Thoughts on Abolishing Estate Tax

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I have never liked or favored the estate tax, and yet I am very much of two minds about actually abolishing it. I'm glad of the benefits to the individuals involved, and yet it is only one of the issues involved in planning for what happens to all of us eventually, and abolishing it removes the most obvious motivation for handling the rest.



The benefit of abolishing the estate tax is obvious: people don't get taxed, so their heirs get what they earned rather than the government. This is a good thing, and I favor it for that reason.



On the other hand, there were so many mechanisms varying from outright gifting to 529 accounts to life insurance to trusts, each of which except the first can be used to retain control and benefits of assets while avoiding estate tax liability, that estate tax is and always has been essentially voluntary. You have to just not plan in order to pay estate tax, and some of the mechanisms available actually increase your available estate over what would have been its original gross value otherwise. Since we know that death is something each of us is going to have to face, there can be no reason except stupidity for not undertaking to plan for it. Estate tax was a voluntarily paid tax on stupidity.



Furthermore, there are other estate and contingency planning options that people need to take care of, and fewer people are doing so as estate tax was one of the primary levers that moved people to do it. All of this planning is just as necessary as estate tax planning, and usually taken care of at the same time.



Here are just a few of the other issues:



Will: The will probably should not be used for financial purposes, but resolves other functions such as who gets custody of minor children. Please note that a will is not necessarily binding upon the states where your will is probated, and can be challenged. Many wills are challenged, a large portion of them successfully, and even if your estate wins the battle it will be diminished in the process.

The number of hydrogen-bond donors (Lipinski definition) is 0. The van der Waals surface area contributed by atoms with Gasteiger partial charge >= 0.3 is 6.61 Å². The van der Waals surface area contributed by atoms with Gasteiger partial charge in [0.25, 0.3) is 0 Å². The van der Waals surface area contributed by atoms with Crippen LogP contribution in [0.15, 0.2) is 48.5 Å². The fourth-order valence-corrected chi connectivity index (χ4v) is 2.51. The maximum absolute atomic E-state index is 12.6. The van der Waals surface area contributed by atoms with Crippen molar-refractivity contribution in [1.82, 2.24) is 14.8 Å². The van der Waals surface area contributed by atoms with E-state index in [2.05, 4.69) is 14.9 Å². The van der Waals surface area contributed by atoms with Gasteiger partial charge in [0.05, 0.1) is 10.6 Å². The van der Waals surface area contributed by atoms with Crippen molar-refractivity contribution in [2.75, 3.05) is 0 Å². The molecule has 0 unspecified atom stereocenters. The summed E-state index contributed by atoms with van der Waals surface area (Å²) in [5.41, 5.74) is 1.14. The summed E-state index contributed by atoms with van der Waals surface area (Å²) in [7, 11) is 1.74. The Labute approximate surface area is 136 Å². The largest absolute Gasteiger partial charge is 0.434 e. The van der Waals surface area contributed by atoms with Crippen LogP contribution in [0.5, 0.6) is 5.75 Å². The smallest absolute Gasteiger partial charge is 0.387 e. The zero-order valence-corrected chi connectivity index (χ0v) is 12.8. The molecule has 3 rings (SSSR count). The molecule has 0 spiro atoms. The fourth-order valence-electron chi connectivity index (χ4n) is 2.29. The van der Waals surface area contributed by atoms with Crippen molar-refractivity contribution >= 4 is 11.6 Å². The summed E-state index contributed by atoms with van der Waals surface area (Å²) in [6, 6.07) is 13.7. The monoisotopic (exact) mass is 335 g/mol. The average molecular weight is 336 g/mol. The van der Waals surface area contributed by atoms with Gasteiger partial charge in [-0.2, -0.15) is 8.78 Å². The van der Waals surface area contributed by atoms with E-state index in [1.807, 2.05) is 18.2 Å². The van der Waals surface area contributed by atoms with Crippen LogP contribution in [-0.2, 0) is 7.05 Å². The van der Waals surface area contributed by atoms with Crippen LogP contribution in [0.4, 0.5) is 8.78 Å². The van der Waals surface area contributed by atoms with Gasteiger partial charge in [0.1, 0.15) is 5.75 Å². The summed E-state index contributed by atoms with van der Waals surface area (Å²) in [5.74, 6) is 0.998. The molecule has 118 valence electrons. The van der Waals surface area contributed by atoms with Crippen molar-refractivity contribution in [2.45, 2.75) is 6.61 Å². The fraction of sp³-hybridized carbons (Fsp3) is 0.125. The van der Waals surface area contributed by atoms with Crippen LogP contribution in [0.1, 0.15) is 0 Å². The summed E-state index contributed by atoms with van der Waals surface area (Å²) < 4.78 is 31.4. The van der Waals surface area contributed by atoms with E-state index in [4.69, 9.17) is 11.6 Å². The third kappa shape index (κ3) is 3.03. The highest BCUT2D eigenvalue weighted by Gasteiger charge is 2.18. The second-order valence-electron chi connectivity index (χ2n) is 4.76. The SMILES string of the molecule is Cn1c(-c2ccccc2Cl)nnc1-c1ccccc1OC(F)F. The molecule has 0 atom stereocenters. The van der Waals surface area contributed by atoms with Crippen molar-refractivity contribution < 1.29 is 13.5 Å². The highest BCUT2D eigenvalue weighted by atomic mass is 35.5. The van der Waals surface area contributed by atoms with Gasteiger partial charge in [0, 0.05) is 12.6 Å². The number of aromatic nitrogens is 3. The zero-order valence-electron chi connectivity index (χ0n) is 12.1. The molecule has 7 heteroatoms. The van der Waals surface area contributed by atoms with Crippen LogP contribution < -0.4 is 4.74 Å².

Durable Power of Attorney for Health Care: if you can't make health care decisions, this tells who you delegate that power to. If there's a court case brought, it's going to be very short and abrupt. Case closed.



Trusts, revocable and irrevocable. I'm not certain it's possible to successfully challenge a well-constructed trust where the assets that are actually transferred to it are concerned. You didn't own them. The trust does, and the trust didn't die. The instructions live on, like a corporation. The named successor trustee also usually gets the ability to manage the trust's assets if you are alive but incapable. Assets in a trust can avoid not only estate tax, but probate as well. If you want to be certain of the disposition of what you leave, particularly in a speedy manner, this is probably the way to go. Many estates are not finished with probates for years, and until they are, your heirs don't get control of the assets. Nor are we certain that estate tax is going away forever. Probate is also expensive, time consuming, and lucrative for attorneys. Seven percent of probated assets seems to be about the minimum cost, and it can easily top thirty percent. I haven't investigated, but I suspect the trial lawyers would be solidly behind banishing estate tax for this reason.



Business operations: many small to medium sized businesses have no plan to keep them going in the event the owner-operator dies or becomes disabled. Certainly nobody else working there has the knowledge, the experience, and often the necessary licenses. If the business closes because the proprietor isn't there, it's worthless. If there's a plan of succession to keep it open and operating, however, you or your family can likely sell it as a going concern with consistent profit.



Retirement plans: If you have certain types of tax deferred retirement plans, they can be expensive to convert to assets in your heirs' possession, even without estate tax. Better to draw these down and keep other accounts available.



Life Insurance: There are going to be expenses when you go. These vary from taking care of the body you leave behind to probate to keeping your business running if you have one. The people doing these things want cash. Life insurance is usually the cheapest way to pay them. Your family is also likely to need something to replace your income in many cases. Life insurance is about the only choice.



One hopes you begin to get the idea. Consult an attorney and financial professional in your area to find out how it works, but all of this needs to be taken care of, or your family will wish you had.



Caveat Emptor.





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About this Entry

This page contains a single entry by Dan Melson published on February 4, 2006 10:00 AM.

Should I Buy A Home? Part 3: Consequences was the previous entry in this blog.

Links and Minifeatures 02 04 Saturday is the next entry in this blog.

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